By Maria Rocha-Buschel

New Councilmember Carlina Rivera spoke with NY1 reporter Michael Scotto in an event at Almond Restaurant in Flatiron at the end of March, focusing on small businesses, the upcoming L train shutdown, homelessness and the planned tech hub for Union Square.

The event was a community breakfast hosted by two neighborhood BIDs, the Union Square Partnership and the Flatiron/23rd Street Partnership.

As she previously mentioned in a roundtable with Town & Village, Rivera said that she supports a “21st-century version” of the Small Business Jobs and Survival Act, clarifying further at the recent breakfast that she partially meant taking online shopping into consideration.

“We need to consider how we shop, but we also need to consider that the piece of legislation we introduce, as of last term, was 20 years old,” she said. “The way we’ve shopped has changed dramatically in 20 years so I think giving the small business owner the ability to negotiate is important. (The 21st-century version) is taking into consideration mixed-use buildings, and making sure that Small Business Services does a better job at marketing the resources they have available, along with the Department of Consumer Affairs.”

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Green Party candidate running for now vacant Assembly seat

Adrienne Craig-Williams hopes to make rent more affordable for stabilized as well as market-rate tenants. (Photo by Sabina Mollot)

By Sabina Mollot

On April 24, four candidates will be on the ballot in the hope of winning the now-vacant Assembly seat previously occupied by State Senator Brian Kavanagh.

Out of those four, two are Third Party candidates, Juan Pagan of the Reform Party and Adrienne Craig-Williams of the Green Party. They will face off against Democrat Harvey Epstein and Republican Bryan Cooper.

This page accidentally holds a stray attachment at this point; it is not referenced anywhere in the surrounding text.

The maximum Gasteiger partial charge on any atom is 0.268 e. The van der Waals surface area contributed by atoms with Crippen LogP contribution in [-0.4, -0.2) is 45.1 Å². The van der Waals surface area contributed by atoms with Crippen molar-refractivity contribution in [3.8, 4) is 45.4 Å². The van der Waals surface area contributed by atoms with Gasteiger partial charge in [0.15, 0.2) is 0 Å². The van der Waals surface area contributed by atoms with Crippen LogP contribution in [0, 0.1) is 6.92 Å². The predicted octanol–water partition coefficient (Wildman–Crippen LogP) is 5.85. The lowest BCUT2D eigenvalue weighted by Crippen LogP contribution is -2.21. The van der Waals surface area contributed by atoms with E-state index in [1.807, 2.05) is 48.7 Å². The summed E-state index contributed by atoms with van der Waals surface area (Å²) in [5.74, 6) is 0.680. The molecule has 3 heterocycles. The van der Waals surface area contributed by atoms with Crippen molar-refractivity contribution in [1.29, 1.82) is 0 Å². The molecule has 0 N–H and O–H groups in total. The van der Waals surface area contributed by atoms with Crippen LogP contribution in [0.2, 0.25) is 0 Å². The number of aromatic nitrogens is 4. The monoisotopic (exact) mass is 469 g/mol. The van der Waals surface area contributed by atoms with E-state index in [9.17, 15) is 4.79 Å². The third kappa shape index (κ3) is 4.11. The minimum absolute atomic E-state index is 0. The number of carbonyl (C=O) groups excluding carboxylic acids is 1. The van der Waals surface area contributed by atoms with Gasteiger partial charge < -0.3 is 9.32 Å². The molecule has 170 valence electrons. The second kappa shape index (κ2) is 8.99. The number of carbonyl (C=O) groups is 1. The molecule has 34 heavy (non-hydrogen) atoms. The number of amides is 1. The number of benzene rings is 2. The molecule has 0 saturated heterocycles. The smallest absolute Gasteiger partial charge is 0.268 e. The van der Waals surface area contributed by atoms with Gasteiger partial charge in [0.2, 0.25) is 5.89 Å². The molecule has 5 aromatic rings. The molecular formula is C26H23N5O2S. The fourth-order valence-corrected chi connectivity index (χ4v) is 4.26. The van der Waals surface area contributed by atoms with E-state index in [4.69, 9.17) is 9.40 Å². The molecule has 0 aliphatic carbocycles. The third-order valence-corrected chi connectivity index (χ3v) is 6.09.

Craig-Williams, a resident of the East Village (formerly Peter Cooper Village), is running on a platform of justice system reform and affordable housing.

Prior to the holiday weekend, she discussed her campaign with Town & Village over coffee at Ninth Street Espresso (which is actually on East 10th Street).

Craig-Williams, 37, officially launched her campaign at the beginning of March. She would have started sooner, but didn’t know she was running until February when an expected party candidate decided to back out.

However, Craig-Williams, who’s been active in her party since 2004, usually to help champion its candidates, insisted she’s in it to win it.

Responses to her candidacy have been encouraging, she said, and no one has attempted to talk her out of it. “I don’t think people consider the Green Party a threat,” she admitted, “unless they want to blame the party for something.”

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Police Watch: Man charged in hit-and-run, ‘Bag snatcher’ arrested at Gramercy Park Hotel

MAN CHARGED WITH HIT-AND-RUN
Police arrested 40-year-old Robert Maltese for allegedly leaving the scene of an accident causing personal injury in front of 132 West 31st Street on a previous date. Police said that Maltese struck a 25-year-old woman with his car, causing an injury, then left the scene. Maltese was arrested last Tuesday at 10:45 a.m. inside the 13th Precinct.

TEEN CON ARTIST ARRESTED FOR KNIFE IN UNION SQUARE
Police arrested a teenager for weapons possession inside the Union Square subway station last Sunday at 8:58 p.m. Police said that the teen had strolled into a handful of businesses attempting to raise money for a fraudulent youth football team, then entered the subway station by jumping over the turnstile. When he was searched, police said that a knife was recovered from his backpack. Police said that the teen was not connected to the group wanted for committing robberies while soliciting donations for a fake local sports team.

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Republican runs for Kavanagh’s old Assembly seat

Assembly candidate Bryan Cooper believes it’s unfair Republicans are blamed for the lack of affordable housing. (Photo courtesy of Bryan Cooper)

By Sabina Mollot

In New York City, it’s generally understood that whichever Democrat candidate is on the ballot in a general election is going to win, regardless of who the Republican or third party candidate is. And Bryan Cooper, the Republican hoping to fill the Assembly seat vacated by State Senator Brian Kavanagh, knows this.

Nevertheless, he is hoping three time’s the charm. This will, after all, be the third time he’s run for the 74th District Assembly seat. Cooper, now 51, ran against Kavanagh in 2008 and again in 2014. He also ran against then-City Council Member Rosie Mendez in 2009.